Archive: December, 2009
Here's the release. More to come...
Philadelphia, December 16 – The City of Philadelphia announced today its intention to purchase the existing wireless network assets from the Network Acquisition Company (NAC), the first in a series of steps towards creating a multi-purpose public safety and municipal wireless network that will improve government operations as well as providing free internet to citizens in targeted public spaces. The City is exercising an option, contained within an agreement signed in August 2009, to purchase the assets from NAC for the low price of $2 million.
“Acquiring these assets is a major step forward for the city,” said Chief Technology Officer Allan Frank. “With this investment we will have the capability to build a robust public safety and municipal network, enhancing public safety and government operations, at the same time as achieving long-term savings for the taxpayer. This is a win-win for Philadelphia.”
With the build out of this network the City of Philadelphia will be a national model for how to operate and economically leverage a broadband network for the benefit of its citizens. Over the next several years, improvements will be made to the network to support the following:
Although it has seemed for weeks that Philadelphia lost the fight to keep the 2010 Dad Vail regatta, U.S. Rep. Bob Brady says not so fast. His office this morning issued a news release saying that the Dad Vail does not, in fact, have all the guarantees it purported to have to move the race to Rumson, N.J.
Here's the press release from Brady:
PHILADELPHIA ---Congressman Robert A. Brady (D., PA) today asked Mayor Michael Nutter to grant the Dad Vail Organizing Committee’s (DVOC) request to hold open the 2010 Dad Vail date in light of publication of a Letter of Understanding signed by the Borough Council of Rumson and the Dad Vail Organizing Committee (DVOC) showing that the DVOC has overstated its relationship with Rumson and the commitments Rumson has made to it.
Brady said, “In November the DVOC informed Philadelphia that it was moving to Rumson because Rumson had put up $250,000 for the event and promised to lower costs. Their representations led the Daily News to headline its story (November 14, 2009): N.J. town puts $ behind its offer to host regatta. The Philadelphia Inquirer (November 19, 2009): “It was an offer the Dad Vail Regatta could not refuse, and one that the cash-strapped City of Philadelphia could not hope to match: $250,000 in guaranteed donations, and sharply lowered operating costs to boot.”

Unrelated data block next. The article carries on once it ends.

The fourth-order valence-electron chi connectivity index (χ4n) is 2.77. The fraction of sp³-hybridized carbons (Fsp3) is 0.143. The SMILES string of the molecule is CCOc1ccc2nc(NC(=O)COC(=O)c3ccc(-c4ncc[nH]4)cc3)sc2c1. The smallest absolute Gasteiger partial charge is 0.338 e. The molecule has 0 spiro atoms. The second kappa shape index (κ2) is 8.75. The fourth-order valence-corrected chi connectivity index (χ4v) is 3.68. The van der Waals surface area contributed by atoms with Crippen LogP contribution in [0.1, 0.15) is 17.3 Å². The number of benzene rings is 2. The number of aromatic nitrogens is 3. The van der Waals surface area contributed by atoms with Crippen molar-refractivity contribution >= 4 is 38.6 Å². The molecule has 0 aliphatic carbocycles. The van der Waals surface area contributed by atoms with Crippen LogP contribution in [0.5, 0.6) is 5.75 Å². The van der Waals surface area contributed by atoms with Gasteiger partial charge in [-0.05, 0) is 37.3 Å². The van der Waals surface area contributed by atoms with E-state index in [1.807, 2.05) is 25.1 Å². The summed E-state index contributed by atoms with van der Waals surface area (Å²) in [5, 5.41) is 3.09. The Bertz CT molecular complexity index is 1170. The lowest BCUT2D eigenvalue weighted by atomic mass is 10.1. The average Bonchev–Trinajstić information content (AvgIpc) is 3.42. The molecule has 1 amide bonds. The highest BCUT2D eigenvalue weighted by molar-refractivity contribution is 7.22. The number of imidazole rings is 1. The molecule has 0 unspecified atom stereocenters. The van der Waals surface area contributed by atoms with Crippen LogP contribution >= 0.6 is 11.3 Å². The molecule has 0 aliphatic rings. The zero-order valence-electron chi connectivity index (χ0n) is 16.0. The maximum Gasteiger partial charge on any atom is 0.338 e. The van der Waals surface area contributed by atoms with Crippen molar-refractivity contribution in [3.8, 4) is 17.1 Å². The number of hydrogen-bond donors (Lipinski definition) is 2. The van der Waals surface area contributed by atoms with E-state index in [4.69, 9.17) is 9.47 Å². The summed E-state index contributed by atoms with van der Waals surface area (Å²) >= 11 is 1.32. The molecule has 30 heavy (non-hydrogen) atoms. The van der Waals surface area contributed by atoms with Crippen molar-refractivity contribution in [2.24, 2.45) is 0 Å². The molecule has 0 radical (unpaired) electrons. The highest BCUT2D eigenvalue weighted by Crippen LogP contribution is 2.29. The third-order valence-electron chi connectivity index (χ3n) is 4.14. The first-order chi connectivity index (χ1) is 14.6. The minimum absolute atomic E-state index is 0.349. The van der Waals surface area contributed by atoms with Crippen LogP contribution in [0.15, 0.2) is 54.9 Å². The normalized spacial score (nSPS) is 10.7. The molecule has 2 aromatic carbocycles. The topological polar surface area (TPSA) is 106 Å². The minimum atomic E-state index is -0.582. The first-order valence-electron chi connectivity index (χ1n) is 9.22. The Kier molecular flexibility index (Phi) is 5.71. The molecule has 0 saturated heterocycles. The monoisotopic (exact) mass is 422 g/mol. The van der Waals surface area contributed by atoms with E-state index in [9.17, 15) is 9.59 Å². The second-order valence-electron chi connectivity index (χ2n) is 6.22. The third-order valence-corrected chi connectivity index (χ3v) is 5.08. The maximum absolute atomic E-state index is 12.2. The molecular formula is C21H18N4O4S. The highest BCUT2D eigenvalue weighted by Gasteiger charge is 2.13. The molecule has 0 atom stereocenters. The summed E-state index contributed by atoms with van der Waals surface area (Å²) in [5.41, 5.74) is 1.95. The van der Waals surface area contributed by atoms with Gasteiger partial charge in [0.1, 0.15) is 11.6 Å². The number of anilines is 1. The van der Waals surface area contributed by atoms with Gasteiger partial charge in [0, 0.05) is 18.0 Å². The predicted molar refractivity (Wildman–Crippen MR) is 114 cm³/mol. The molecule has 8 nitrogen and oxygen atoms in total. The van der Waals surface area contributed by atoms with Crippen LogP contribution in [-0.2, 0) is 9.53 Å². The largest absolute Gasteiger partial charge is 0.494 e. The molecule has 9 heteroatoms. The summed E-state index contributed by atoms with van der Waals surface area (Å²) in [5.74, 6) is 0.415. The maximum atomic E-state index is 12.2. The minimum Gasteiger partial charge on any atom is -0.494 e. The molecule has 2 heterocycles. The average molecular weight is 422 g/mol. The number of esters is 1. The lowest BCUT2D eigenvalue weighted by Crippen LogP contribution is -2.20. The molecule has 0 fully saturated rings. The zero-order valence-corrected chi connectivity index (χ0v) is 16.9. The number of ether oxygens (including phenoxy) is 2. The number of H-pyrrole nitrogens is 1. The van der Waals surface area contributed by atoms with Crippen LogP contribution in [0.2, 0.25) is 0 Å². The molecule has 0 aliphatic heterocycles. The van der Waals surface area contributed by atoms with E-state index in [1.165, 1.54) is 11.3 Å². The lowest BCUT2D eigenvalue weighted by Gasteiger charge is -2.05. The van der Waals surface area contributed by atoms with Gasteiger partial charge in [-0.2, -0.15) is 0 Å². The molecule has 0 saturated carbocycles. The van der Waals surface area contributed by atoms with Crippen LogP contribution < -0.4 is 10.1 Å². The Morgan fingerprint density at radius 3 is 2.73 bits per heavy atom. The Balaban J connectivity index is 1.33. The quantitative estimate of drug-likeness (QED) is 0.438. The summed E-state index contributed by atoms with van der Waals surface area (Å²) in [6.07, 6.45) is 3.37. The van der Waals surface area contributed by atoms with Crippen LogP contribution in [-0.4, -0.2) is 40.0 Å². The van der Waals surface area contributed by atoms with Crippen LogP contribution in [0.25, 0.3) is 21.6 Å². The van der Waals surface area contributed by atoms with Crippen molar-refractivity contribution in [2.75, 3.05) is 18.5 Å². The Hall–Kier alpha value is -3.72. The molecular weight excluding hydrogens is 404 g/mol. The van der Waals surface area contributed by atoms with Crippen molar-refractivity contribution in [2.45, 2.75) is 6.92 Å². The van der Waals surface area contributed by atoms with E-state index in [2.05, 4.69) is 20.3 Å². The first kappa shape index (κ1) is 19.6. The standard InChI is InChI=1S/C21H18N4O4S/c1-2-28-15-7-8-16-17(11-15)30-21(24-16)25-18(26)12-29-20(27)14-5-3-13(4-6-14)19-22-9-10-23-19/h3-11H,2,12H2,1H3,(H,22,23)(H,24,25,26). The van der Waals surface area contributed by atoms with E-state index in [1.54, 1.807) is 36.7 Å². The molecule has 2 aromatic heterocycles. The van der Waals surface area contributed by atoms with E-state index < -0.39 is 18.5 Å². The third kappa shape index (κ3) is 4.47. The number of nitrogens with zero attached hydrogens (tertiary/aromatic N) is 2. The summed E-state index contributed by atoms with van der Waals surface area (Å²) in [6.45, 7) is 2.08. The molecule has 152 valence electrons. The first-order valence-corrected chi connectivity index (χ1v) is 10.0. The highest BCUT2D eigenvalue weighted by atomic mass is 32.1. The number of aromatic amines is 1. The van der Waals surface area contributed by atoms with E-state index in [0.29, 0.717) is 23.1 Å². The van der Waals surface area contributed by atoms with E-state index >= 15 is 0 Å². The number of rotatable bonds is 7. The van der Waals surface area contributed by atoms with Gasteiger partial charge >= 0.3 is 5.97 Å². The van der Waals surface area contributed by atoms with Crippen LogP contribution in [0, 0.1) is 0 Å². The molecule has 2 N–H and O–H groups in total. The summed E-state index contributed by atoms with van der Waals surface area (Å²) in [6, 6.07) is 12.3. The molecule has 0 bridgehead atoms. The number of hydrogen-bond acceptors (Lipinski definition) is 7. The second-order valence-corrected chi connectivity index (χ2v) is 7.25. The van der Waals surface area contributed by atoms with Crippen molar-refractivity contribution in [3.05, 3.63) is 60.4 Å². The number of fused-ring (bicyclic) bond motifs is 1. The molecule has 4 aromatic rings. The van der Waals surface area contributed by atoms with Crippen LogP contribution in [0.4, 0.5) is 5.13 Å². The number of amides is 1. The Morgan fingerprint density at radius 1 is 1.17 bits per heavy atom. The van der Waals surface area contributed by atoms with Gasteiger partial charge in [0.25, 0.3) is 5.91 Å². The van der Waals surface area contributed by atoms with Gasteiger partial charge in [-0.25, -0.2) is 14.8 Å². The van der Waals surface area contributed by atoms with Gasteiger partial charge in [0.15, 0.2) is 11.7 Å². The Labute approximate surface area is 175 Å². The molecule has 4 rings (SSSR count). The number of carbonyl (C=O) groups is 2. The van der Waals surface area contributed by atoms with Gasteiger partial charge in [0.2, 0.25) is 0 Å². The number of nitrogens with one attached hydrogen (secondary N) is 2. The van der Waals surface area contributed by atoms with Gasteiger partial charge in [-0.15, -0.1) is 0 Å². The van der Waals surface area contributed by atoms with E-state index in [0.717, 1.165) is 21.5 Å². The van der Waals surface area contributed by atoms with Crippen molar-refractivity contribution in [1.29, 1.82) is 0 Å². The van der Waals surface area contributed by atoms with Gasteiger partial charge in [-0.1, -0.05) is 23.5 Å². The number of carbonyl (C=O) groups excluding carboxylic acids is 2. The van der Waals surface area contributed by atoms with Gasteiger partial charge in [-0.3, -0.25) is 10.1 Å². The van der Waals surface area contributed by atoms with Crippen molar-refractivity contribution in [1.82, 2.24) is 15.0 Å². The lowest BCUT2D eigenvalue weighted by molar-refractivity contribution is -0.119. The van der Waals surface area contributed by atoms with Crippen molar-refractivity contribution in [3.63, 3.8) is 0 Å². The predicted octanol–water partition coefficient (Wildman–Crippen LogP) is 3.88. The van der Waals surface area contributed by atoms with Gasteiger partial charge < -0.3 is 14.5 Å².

As reported in this morning's Inquirer, Mayor Nutter has just announced Richard Negrin as his choice for interim executive director of the Board of Revision of Taxes.
Nutter also laid out his plan for dealing with the roughly 80 patronage employees now working as at the agency, saying it was his view that they must move off the School District payroll and become city workers, thereby making them ineligible for political activities, such as being a ward leader or campaigning for local candidates.
In order to keep their positions, the BRT clerks will be subject to what Nutter described as an open civil service exam.
The catch, and it is a big one, is that only employees who have experience working as clerks in government property assessing agencies will be eligible to sit for the test.
A City Council committee this morning approved 12-1 sweeping legislation that would abolish the embattled Board of Revision of Taxes, and replace it with a property assessing agency under the mayor's supervision and an independent appeals board.
The vote, which was widely anticipated, sets the stage for final approval in City Council on Dec. 17.
There was no public testimony, and - apart from BRT workers who fear they may lose their jobs - there appears to be no organized opposition to the reforms, which come in the wake of an Inquirer series that exposed widespread mismanagement, inaccurate assessments and possible corruption at the agency.
Yet the vote was nearly derailed by council hand-wringing over the fate of over 80 patronage workers at the BRT who are currently paid off the School District payroll to skirt city rules banning political activity by city employees.